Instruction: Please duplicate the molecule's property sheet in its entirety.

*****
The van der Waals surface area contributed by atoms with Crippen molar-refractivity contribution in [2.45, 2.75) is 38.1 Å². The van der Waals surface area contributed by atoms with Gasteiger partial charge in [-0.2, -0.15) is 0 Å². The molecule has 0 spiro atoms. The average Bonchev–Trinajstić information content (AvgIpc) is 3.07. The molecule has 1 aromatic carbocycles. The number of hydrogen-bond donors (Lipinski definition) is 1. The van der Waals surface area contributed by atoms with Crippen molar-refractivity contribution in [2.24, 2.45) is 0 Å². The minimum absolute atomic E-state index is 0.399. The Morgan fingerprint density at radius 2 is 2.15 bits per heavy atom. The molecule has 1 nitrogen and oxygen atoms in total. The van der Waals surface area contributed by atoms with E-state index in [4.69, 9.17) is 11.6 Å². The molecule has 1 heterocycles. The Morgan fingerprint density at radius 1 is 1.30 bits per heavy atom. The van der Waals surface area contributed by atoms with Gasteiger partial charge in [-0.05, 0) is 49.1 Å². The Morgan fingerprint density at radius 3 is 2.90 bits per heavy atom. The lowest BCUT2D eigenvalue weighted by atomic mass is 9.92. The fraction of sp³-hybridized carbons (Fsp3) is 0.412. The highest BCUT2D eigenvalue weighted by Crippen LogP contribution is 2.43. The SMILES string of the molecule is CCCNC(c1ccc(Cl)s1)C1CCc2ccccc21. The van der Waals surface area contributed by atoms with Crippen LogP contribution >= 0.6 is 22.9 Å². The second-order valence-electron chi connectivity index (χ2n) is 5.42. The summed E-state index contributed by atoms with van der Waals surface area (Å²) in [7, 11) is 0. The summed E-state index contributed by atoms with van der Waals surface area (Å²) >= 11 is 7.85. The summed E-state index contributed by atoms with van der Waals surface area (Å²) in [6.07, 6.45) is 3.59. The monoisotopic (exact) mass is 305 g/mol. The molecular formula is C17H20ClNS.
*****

The van der Waals surface area contributed by atoms with Crippen molar-refractivity contribution in [2.45, 2.75) is 38.1 Å². The van der Waals surface area contributed by atoms with Gasteiger partial charge in [-0.2, -0.15) is 0 Å². The molecule has 0 spiro atoms. The average Bonchev–Trinajstić information content (AvgIpc) is 3.07. The molecule has 1 aromatic carbocycles. The number of hydrogen-bond donors (Lipinski definition) is 1. The van der Waals surface area contributed by atoms with Crippen molar-refractivity contribution in [2.24, 2.45) is 0 Å². The minimum absolute atomic E-state index is 0.399. The Morgan fingerprint density at radius 2 is 2.15 bits per heavy atom. The molecule has 1 nitrogen and oxygen atoms in total. The van der Waals surface area contributed by atoms with E-state index in [4.69, 9.17) is 11.6 Å². The molecule has 1 heterocycles. The Morgan fingerprint density at radius 1 is 1.30 bits per heavy atom. The van der Waals surface area contributed by atoms with Gasteiger partial charge in [-0.05, 0) is 49.1 Å². The Morgan fingerprint density at radius 3 is 2.90 bits per heavy atom. The lowest BCUT2D eigenvalue weighted by atomic mass is 9.92. The fraction of sp³-hybridized carbons (Fsp3) is 0.412. The highest BCUT2D eigenvalue weighted by Crippen LogP contribution is 2.43. The SMILES string of the molecule is CCCNC(c1ccc(Cl)s1)C1CCc2ccccc21. The van der Waals surface area contributed by atoms with Crippen LogP contribution >= 0.6 is 22.9 Å². The second-order valence-electron chi connectivity index (χ2n) is 5.42. The summed E-state index contributed by atoms with van der Waals surface area (Å²) in [7, 11) is 0. The summed E-state index contributed by atoms with van der Waals surface area (Å²) >= 11 is 7.85. The summed E-state index contributed by atoms with van der Waals surface area (Å²) in [6.07, 6.45) is 3.59. The monoisotopic (exact) mass is 305 g/mol. The molecular formula is C17H20ClNS.